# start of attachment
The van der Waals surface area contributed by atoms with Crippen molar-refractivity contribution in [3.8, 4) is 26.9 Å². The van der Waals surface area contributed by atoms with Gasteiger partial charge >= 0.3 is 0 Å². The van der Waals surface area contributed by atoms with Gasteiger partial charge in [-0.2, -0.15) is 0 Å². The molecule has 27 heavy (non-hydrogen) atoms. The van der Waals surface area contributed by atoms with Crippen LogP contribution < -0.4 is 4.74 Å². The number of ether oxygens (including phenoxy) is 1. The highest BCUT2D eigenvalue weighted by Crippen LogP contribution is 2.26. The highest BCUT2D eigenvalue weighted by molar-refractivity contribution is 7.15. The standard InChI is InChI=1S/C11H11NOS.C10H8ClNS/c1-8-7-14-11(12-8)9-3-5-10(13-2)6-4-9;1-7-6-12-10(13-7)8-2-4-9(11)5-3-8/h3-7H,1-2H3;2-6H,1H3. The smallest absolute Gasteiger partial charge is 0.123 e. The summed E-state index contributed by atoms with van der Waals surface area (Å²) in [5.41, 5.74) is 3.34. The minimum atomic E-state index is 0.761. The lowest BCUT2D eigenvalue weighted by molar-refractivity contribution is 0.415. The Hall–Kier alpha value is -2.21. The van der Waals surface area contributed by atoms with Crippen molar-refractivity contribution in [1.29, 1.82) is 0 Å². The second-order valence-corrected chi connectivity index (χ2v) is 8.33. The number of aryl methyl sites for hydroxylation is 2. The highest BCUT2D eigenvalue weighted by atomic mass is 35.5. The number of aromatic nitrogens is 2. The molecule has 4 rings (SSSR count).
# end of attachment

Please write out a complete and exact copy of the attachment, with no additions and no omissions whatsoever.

The van der Waals surface area contributed by atoms with Crippen molar-refractivity contribution in [3.8, 4) is 26.9 Å². The van der Waals surface area contributed by atoms with Gasteiger partial charge >= 0.3 is 0 Å². The van der Waals surface area contributed by atoms with Gasteiger partial charge in [-0.2, -0.15) is 0 Å². The molecule has 27 heavy (non-hydrogen) atoms. The van der Waals surface area contributed by atoms with Crippen LogP contribution < -0.4 is 4.74 Å². The number of ether oxygens (including phenoxy) is 1. The highest BCUT2D eigenvalue weighted by Crippen LogP contribution is 2.26. The highest BCUT2D eigenvalue weighted by molar-refractivity contribution is 7.15. The standard InChI is InChI=1S/C11H11NOS.C10H8ClNS/c1-8-7-14-11(12-8)9-3-5-10(13-2)6-4-9;1-7-6-12-10(13-7)8-2-4-9(11)5-3-8/h3-7H,1-2H3;2-6H,1H3. The smallest absolute Gasteiger partial charge is 0.123 e. The summed E-state index contributed by atoms with van der Waals surface area (Å²) in [5.41, 5.74) is 3.34. The minimum atomic E-state index is 0.761. The lowest BCUT2D eigenvalue weighted by molar-refractivity contribution is 0.415. The Hall–Kier alpha value is -2.21. The van der Waals surface area contributed by atoms with Crippen molar-refractivity contribution in [1.29, 1.82) is 0 Å². The second-order valence-corrected chi connectivity index (χ2v) is 8.33. The number of aryl methyl sites for hydroxylation is 2. The highest BCUT2D eigenvalue weighted by atomic mass is 35.5. The number of aromatic nitrogens is 2. The molecule has 4 rings (SSSR count).